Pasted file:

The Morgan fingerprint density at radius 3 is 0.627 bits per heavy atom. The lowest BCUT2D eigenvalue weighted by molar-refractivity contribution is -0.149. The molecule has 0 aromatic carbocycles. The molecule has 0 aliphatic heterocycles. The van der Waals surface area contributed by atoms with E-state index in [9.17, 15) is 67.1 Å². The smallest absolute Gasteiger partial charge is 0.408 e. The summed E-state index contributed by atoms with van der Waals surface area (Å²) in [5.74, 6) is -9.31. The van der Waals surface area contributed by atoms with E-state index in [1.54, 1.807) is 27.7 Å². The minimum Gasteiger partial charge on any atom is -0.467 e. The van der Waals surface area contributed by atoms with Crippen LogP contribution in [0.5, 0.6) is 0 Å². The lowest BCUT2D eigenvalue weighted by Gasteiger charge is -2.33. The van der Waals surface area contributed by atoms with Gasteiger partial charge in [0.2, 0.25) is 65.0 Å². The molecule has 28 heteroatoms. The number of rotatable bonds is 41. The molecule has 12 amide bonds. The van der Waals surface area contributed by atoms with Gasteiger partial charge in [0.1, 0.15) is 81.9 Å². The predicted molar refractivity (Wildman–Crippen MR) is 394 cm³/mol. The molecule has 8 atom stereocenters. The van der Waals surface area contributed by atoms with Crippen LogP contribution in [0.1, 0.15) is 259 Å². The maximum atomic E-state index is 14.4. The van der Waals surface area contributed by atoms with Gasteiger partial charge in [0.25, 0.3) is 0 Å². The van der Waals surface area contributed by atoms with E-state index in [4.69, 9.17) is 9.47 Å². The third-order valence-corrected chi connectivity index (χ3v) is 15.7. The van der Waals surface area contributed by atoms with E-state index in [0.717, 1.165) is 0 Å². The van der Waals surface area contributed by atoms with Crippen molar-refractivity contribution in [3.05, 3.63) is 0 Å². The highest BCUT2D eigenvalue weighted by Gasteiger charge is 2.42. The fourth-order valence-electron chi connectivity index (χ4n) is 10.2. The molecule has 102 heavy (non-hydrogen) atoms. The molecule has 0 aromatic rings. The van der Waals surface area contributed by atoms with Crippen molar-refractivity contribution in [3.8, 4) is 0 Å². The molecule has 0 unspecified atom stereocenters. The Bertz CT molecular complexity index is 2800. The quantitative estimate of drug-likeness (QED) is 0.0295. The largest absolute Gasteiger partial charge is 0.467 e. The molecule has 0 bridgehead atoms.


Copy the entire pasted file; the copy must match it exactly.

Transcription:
The Morgan fingerprint density at radius 3 is 0.627 bits per heavy atom. The lowest BCUT2D eigenvalue weighted by molar-refractivity contribution is -0.149. The molecule has 0 aromatic carbocycles. The molecule has 0 aliphatic heterocycles. The van der Waals surface area contributed by atoms with E-state index in [9.17, 15) is 67.1 Å². The smallest absolute Gasteiger partial charge is 0.408 e. The summed E-state index contributed by atoms with van der Waals surface area (Å²) in [5.74, 6) is -9.31. The van der Waals surface area contributed by atoms with E-state index in [1.54, 1.807) is 27.7 Å². The minimum Gasteiger partial charge on any atom is -0.467 e. The van der Waals surface area contributed by atoms with Crippen LogP contribution in [0.5, 0.6) is 0 Å². The lowest BCUT2D eigenvalue weighted by Gasteiger charge is -2.33. The van der Waals surface area contributed by atoms with Gasteiger partial charge in [0.2, 0.25) is 65.0 Å². The molecule has 28 heteroatoms. The number of rotatable bonds is 41. The molecule has 12 amide bonds. The van der Waals surface area contributed by atoms with Gasteiger partial charge in [0.1, 0.15) is 81.9 Å². The predicted molar refractivity (Wildman–Crippen MR) is 394 cm³/mol. The molecule has 8 atom stereocenters. The van der Waals surface area contributed by atoms with Crippen LogP contribution in [0.1, 0.15) is 259 Å². The maximum atomic E-state index is 14.4. The van der Waals surface area contributed by atoms with Gasteiger partial charge in [0.25, 0.3) is 0 Å². The van der Waals surface area contributed by atoms with E-state index in [4.69, 9.17) is 9.47 Å². The third-order valence-corrected chi connectivity index (χ3v) is 15.7. The van der Waals surface area contributed by atoms with E-state index in [0.717, 1.165) is 0 Å². The van der Waals surface area contributed by atoms with Crippen molar-refractivity contribution in [3.05, 3.63) is 0 Å². The highest BCUT2D eigenvalue weighted by Gasteiger charge is 2.42. The fourth-order valence-electron chi connectivity index (χ4n) is 10.2. The molecule has 102 heavy (non-hydrogen) atoms. The molecule has 0 aromatic rings. The van der Waals surface area contributed by atoms with Crippen molar-refractivity contribution in [3.8, 4) is 0 Å². The molecule has 0 unspecified atom stereocenters. The Bertz CT molecular complexity index is 2800. The quantitative estimate of drug-likeness (QED) is 0.0295. The largest absolute Gasteiger partial charge is 0.467 e. The molecule has 0 bridgehead atoms.